A fuller guide to wedding flowers would include dozens of more options, but these are some of the perennial favorites with the most use and flexibility. Whether your palette is all white with hints of green or cream, or a dramatic red and deep gold, these flowers can see you through!

There are, quite literally, hundreds of choices. Though these will be narrowed down based on your location and time of year that your event occurs, it can still seem like an insurmountable list of options.

Of course, reading such a brief guide to wedding flowers doesn't actually help you to begin making your choices. The very first thing you need to do is to figure out your colors. All weddings, intentionally or not, end up having colors that dominate the day. For example, if you have already come to a few conclusions about bridesmaids’ dresses or the colors they will wear, you can choose colors that coordinate and/or contrast.

If you do have a few basic ideas about colors in place, it is a good idea to sit down with a reliable wedding florist who can then review with you the options available at the time of your event, the types of blooms that will coordinate with the color scheme and the pricing options for bouquets, boutonnieres, and any table settings and décor.

One hint from wedding experts is to start the whole thing with your bouquets. Why? Their reasoning makes perfect sense: Because the bouquet will be in many of your photos, it serves as a statement piece throughout your wedding. Once your bridal bouquet is finished, you can start working on the other important florals you'll need, such as bridesmaids bouquets, boutonnieres, centerpieces, and aisle markers.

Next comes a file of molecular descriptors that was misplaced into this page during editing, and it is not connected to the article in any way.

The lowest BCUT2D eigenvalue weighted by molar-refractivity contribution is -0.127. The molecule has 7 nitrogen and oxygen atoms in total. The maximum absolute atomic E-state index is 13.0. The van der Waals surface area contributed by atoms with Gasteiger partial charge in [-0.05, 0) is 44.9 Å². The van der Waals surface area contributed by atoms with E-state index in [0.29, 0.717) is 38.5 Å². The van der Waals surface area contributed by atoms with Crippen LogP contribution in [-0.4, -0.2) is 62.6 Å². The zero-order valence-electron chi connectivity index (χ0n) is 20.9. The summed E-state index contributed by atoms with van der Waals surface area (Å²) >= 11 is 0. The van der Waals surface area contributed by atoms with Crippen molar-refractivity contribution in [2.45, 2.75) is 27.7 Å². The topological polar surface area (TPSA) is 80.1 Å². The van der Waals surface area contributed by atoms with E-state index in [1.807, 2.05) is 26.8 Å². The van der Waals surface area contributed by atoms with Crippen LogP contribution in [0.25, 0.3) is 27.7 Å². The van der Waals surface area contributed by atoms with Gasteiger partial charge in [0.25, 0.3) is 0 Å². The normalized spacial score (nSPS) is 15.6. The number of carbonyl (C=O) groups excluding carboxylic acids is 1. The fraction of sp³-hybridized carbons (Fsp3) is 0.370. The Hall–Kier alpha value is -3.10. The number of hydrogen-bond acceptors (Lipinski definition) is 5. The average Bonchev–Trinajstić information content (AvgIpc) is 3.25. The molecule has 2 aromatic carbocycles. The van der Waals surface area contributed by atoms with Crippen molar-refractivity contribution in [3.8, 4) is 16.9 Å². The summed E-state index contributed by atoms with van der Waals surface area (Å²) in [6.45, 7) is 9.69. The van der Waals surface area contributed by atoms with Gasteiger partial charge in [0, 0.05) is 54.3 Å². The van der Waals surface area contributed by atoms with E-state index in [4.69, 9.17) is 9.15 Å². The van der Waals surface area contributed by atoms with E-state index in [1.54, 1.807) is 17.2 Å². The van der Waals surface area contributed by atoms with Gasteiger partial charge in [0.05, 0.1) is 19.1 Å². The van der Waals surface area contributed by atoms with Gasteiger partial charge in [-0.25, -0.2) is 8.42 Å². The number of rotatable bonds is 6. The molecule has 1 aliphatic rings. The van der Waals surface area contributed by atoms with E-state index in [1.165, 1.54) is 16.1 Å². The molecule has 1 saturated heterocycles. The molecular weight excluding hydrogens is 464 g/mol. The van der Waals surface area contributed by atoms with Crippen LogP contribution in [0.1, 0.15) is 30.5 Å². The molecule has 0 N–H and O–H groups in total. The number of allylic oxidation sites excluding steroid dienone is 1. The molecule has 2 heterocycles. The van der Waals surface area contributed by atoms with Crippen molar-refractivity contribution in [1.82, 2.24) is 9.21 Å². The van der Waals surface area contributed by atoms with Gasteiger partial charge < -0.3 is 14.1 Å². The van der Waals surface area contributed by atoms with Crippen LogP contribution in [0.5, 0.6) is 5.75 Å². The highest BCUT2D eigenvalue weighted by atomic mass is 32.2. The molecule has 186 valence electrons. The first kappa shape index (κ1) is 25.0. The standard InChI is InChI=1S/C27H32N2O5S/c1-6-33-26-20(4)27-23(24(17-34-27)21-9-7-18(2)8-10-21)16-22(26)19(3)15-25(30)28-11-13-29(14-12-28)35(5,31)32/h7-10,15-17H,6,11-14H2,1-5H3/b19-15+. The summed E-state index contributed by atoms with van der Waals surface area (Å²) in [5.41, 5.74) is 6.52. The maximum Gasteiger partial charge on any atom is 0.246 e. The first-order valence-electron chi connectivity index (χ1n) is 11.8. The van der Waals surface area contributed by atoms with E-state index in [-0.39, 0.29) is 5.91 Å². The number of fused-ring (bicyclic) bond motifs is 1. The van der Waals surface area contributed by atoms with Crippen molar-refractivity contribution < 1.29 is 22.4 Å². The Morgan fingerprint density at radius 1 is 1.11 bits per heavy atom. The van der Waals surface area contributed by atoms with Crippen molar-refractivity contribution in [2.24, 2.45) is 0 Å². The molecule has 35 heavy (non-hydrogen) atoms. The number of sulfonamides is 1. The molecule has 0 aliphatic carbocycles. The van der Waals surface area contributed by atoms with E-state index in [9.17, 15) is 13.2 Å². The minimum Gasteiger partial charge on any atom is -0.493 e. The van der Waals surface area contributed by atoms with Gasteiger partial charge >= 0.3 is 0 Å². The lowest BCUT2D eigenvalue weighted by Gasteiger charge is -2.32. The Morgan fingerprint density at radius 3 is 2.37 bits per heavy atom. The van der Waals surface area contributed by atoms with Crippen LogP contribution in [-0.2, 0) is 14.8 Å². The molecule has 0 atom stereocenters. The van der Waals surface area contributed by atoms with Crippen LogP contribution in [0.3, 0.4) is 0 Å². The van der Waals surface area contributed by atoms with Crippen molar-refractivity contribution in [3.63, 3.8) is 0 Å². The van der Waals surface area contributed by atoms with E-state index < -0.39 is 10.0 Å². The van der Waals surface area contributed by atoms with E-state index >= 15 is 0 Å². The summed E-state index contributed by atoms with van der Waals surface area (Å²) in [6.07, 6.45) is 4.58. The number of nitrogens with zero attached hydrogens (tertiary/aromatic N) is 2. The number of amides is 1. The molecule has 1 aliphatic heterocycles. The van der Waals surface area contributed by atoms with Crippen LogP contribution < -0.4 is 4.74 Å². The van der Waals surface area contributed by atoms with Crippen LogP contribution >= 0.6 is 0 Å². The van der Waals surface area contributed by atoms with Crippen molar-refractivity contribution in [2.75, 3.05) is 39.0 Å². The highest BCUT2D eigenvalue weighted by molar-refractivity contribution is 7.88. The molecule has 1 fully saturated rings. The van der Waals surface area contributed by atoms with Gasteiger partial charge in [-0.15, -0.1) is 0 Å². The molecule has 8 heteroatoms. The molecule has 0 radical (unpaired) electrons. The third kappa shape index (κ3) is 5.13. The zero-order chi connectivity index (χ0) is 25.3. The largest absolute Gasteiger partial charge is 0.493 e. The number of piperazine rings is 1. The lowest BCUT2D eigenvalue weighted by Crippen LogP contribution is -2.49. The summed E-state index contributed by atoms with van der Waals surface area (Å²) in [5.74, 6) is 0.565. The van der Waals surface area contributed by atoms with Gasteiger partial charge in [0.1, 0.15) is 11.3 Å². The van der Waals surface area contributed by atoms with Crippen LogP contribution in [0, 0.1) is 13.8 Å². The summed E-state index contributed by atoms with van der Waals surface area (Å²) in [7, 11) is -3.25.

Don't feel everything has to be matching in terms of the overall looks of the pieces, but the point is to give the bouquets and all of the other flowers a sort of cohesive look.

Use What's in Season

Image Courtesy Taylor Harding via Unsplash

You also want to stick to the flowers of the season. Though you might adore lilacs, if getting married in September, they are definitely a no go. Instead, make the most of the blooms your florist can easily obtain; this is especially important if you're planning a DIY wedding and creating arrangements and bouquets yourself. You may be surprised at what lush heads of hydrangea might do for you when those lilacs can't be found or what roses and sweet peas can add to a November event!

Have fun with your wedding flowers and use these tips to get the very most out of your budget and planning.

ceremony and reception
Katie Marchbank
Katie Marchbank